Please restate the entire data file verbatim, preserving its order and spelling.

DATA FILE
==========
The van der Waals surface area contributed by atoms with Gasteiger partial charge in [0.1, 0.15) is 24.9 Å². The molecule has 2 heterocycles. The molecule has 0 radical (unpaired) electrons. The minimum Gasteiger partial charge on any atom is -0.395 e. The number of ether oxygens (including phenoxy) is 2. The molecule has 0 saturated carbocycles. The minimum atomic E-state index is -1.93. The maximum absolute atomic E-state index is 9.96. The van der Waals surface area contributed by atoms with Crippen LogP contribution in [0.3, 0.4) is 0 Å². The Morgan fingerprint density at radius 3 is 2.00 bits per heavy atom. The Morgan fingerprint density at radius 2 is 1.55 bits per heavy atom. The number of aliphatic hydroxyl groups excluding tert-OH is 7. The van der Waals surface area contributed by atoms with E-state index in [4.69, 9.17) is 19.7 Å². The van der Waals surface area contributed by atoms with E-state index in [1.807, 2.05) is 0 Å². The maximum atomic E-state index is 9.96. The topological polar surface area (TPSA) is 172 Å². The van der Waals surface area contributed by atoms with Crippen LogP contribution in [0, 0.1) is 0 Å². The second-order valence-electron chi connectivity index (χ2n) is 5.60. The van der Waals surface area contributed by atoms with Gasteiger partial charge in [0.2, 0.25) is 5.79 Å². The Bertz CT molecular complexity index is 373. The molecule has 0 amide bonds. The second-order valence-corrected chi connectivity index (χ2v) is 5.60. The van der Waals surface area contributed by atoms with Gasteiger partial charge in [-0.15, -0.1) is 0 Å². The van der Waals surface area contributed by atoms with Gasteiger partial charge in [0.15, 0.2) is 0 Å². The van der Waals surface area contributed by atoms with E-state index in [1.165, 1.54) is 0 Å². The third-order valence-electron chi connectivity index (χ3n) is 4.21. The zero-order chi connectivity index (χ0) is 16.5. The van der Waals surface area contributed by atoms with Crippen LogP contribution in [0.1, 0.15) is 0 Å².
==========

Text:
The van der Waals surface area contributed by atoms with Gasteiger partial charge in [0.1, 0.15) is 24.9 Å². The molecule has 2 heterocycles. The molecule has 0 radical (unpaired) electrons. The minimum Gasteiger partial charge on any atom is -0.395 e. The number of ether oxygens (including phenoxy) is 2. The molecule has 0 saturated carbocycles. The minimum atomic E-state index is -1.93. The maximum absolute atomic E-state index is 9.96. The van der Waals surface area contributed by atoms with Crippen LogP contribution in [0.3, 0.4) is 0 Å². The Morgan fingerprint density at radius 3 is 2.00 bits per heavy atom. The Morgan fingerprint density at radius 2 is 1.55 bits per heavy atom. The number of aliphatic hydroxyl groups excluding tert-OH is 7. The van der Waals surface area contributed by atoms with E-state index in [4.69, 9.17) is 19.7 Å². The van der Waals surface area contributed by atoms with E-state index in [1.807, 2.05) is 0 Å². The maximum atomic E-state index is 9.96. The topological polar surface area (TPSA) is 172 Å². The van der Waals surface area contributed by atoms with Crippen LogP contribution in [0, 0.1) is 0 Å². The second-order valence-electron chi connectivity index (χ2n) is 5.60. The van der Waals surface area contributed by atoms with Gasteiger partial charge in [0.2, 0.25) is 5.79 Å². The Bertz CT molecular complexity index is 373. The molecule has 0 amide bonds. The second-order valence-corrected chi connectivity index (χ2v) is 5.60. The van der Waals surface area contributed by atoms with Gasteiger partial charge in [-0.15, -0.1) is 0 Å². The van der Waals surface area contributed by atoms with Gasteiger partial charge in [0.15, 0.2) is 0 Å². The van der Waals surface area contributed by atoms with E-state index in [1.165, 1.54) is 0 Å². The third-order valence-electron chi connectivity index (χ3n) is 4.21. The zero-order chi connectivity index (χ0) is 16.5. The van der Waals surface area contributed by atoms with Crippen LogP contribution in [0.1, 0.15) is 0 Å².